07 June 2024

A Great Experience at the National Outdoor Recreation Conference

Written by: Megan Gaitan

In early May I attended the National Outdoor Recreation Conference (NORC) in South Lake Tahoe, Nevada. I was highly encouraged by my team on the Continental Divide Trail (CDT) to attend the meeting for networking purposes and since I work remotely in northern California, it was a no-brainer for me to take advantage of this professional development opportunity so close to home.

I was pleasantly surprised by my entire experience at NORC. There were so many impactful sessions, ranging from climate-related topics to others focused on improving diversity, equity, inclusion, and accessibility (DEIA) in recreation. I also networked more than I ever had before, which was a big step for an introvert like me! I met my coworker on the CDT, many people from Region 2 of the Forest Service who I typically see on regional calls, plenty of intelligent people who work with the Bureau of Land Management (BLM), and others who work in recreation through non-profits. 

The most beneficial part of the conference for me was attending the National Trails Track sessions and workshop. Since I work for the CDT, which is part of the nation’s National Scenic and Historic Trails (NSHT) system, it made sense to follow this track and learn from a talented group of trail professionals.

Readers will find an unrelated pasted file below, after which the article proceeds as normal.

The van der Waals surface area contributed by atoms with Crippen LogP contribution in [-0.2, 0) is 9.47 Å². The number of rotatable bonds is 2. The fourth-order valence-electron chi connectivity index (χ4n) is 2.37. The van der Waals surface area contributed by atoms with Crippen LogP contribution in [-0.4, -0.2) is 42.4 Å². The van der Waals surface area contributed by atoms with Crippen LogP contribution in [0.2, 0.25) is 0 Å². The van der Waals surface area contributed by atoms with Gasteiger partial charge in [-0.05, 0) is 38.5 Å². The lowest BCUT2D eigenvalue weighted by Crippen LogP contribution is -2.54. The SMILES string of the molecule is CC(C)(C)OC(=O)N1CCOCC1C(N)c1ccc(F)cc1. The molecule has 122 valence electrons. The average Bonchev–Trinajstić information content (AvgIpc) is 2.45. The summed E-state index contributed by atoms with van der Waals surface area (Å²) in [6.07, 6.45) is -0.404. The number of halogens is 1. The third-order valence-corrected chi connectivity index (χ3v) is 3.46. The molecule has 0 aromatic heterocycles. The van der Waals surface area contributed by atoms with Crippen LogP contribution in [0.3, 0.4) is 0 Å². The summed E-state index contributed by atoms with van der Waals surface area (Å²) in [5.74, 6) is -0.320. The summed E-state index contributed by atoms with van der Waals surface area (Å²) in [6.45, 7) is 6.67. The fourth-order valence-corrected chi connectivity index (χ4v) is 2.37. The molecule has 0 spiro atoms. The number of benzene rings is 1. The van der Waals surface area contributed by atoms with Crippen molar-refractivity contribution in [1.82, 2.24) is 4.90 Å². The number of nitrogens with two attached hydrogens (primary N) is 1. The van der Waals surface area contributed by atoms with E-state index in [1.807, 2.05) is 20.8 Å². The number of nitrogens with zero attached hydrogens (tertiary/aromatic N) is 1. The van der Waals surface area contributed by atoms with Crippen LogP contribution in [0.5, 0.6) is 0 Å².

The primary focus of these sessions was learning about the Assessment, Inventory, and Monitoring (AIM) strategy. Our session leaders taught us how the AIM strategy is used to inventory and quantify the value of NSHTs and their viewsheds so that we have baseline data to support management decisions. During the workshop portion of the conference, we visited the Pony Express National Historic Trail to practice different portions of the AIM strategy. This was especially useful to experience firsthand how to implement field measurements and see the detail in which characteristics are evaluated.

NORC took me out of my comfort zone, challenged me to learn new ideas and see the world of recreation from different viewpoints. I left Tahoe feeling inspired to continue my journey in recreation and dedicate more time to improving my GIS skills since so many projects included a geospatial component. I made genuine connections with fellow recreation professionals who I plan to keep in contact with over the course of my career. Overall, it was an amazing experience at NORC! I’m looking forward to my next professional development opportunity.

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